Audacity is a free program that allows you to record and edit audio. Audacity can be used to record songs, audiobooks, podcasts, and lessons. Oral Communication is an important aspect of Indigenous tradition and culture. Bringing Audacity into the community can provide new opportunities to preserve and document communications.
Students will learn how to navigate Audacity, and will understand key concepts and terms. After completing this module, students will be able to perform and accomplish various recording and editing tasks using the Audacity software. The main objective is to give students the resources and recording knowledge they need to go into their communities and record their culture and traditions.
Gathered by referencing the Los Senderos Studio’s glossary.
- The level or magnitude of a signal
- Information such as sound waves
- A path in a device through which data or an audio signal can be routed
- To reduce the dynamic range of an audio signal using a compressor
- Functions or processes that enhance or modify sound using signal processors
- The number of cycles per second of a waveform measured in hertz (Hz)
- An increase in audio signal level
- The button or control used to silence an audio signal
- To adjust the level of an audio signal to maintain a consistent level of loudness
- The musical quality of a tone as determined by its frequency
- The periodic variations radiating from a sound source. The sound source is something vibrating
- A musical note
- To remove a portion of an audio clip or region
Audio File Formats
A method for storing digital audio data as a file on a computer system. Information gathered from the Audacity Manual Glossary.
- File extension for a project file used by Audacity audio software
- A standard technology and format for compressing a sound sequence into a very small file while preserving the original level of sound quality when it is played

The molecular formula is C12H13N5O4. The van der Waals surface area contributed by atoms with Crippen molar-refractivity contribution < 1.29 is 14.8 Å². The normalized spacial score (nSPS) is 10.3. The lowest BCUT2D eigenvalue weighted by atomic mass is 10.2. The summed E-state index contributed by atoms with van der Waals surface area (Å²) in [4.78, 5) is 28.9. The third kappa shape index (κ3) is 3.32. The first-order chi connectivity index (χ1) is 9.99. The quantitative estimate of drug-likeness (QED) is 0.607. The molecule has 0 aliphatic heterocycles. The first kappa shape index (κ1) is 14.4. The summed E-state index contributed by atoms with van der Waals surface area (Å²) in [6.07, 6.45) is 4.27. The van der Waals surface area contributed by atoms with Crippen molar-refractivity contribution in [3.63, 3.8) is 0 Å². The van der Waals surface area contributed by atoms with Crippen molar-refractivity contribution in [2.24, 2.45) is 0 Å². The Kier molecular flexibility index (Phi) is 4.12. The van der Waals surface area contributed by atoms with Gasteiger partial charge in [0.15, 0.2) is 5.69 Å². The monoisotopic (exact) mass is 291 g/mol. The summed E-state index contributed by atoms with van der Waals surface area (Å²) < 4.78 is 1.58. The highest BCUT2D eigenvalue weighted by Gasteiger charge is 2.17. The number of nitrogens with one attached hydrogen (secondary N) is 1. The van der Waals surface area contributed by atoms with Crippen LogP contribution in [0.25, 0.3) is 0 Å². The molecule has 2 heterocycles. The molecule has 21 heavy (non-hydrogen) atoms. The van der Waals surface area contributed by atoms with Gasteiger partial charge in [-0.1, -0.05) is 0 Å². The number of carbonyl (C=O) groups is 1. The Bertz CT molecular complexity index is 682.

- A Microsoft and IBM audio file format standard for storing an audio bitstream on PCs
- What do you know about sound recording?
- If you had recording skills, knowledge and tools, what types of things would you record?
- What kind of stories would record in your community?
This module aligns with a number of curricula: Language Arts, English, Computer Studies, and Technology through the use of the program itself, and any other curriculum depending on the content students produce and record. On her blog, Digital Literacy Coach Keri-Lee Beasley shares some great suggestions on how to use Audacity with students, such as recording speeches, creating sound stories, or recording class singing, to name a few.
Label Toolbar Worksheet
Allow students to review the Labelled Toolbar Handout (available to download in this lesson’s assets folder (ZIP)) and then explore Audacity to begin familiarizing themselves with the various tools. Once students have explored the program for a few minutes, have them complete the labeling worksheets.
Recording audio is very useful for preserving a community’s history and culture. Stories, legends, historical information, and songs can be saved for future generations to hear.
After reviewing the basics of Audacity, write a short story about one page in length, and then record it using Audacity.
How To Record
1. Plug in your recording device
Plug your microphone or recording device into your computer, or use the built-in microphone if your computer has one. A built-in microphone creates a lower sound quality, as it allows for more ambient noise, but it would suffice for this exercise if a proper microphone is not available.
2. Selecting your recording device
Select your device from the drop-down menu beside the microphone icon in the Device toolbar at the top right of your screen. If you are using the built-in microphone in your laptop select ‘Built-in Microphone’.
For the best quality, find a quiet environment to work in (some podcasters record in a closet)! To ensure a clear recording, keep a distance of two fists between the microphone and your mouth. Before pressing record, turn on monitoring in the Recording Meter toolbar.
When you are ready to record, click the Record button on the Transport toolbar. When you are done recording, click the Stop button in the Transport toolbar.
4. Editing track
Once your recording is done, you can adjust the gain (an increase in the audio level).
5. Save and Export your project
When you have completed your recording go to ‘file’ and press save. This will save your project as an .aup file which can be edited at any time. Then export your file as a WAV or MP3 file so you can listen to your track on other devices.
To conclude this module, have students complete the Toolbars and functions worksheet (the Audacity Manual can be used as a reference). It is a more complex worksheet requiring a brief description. It includes all the toolbars covered in the module.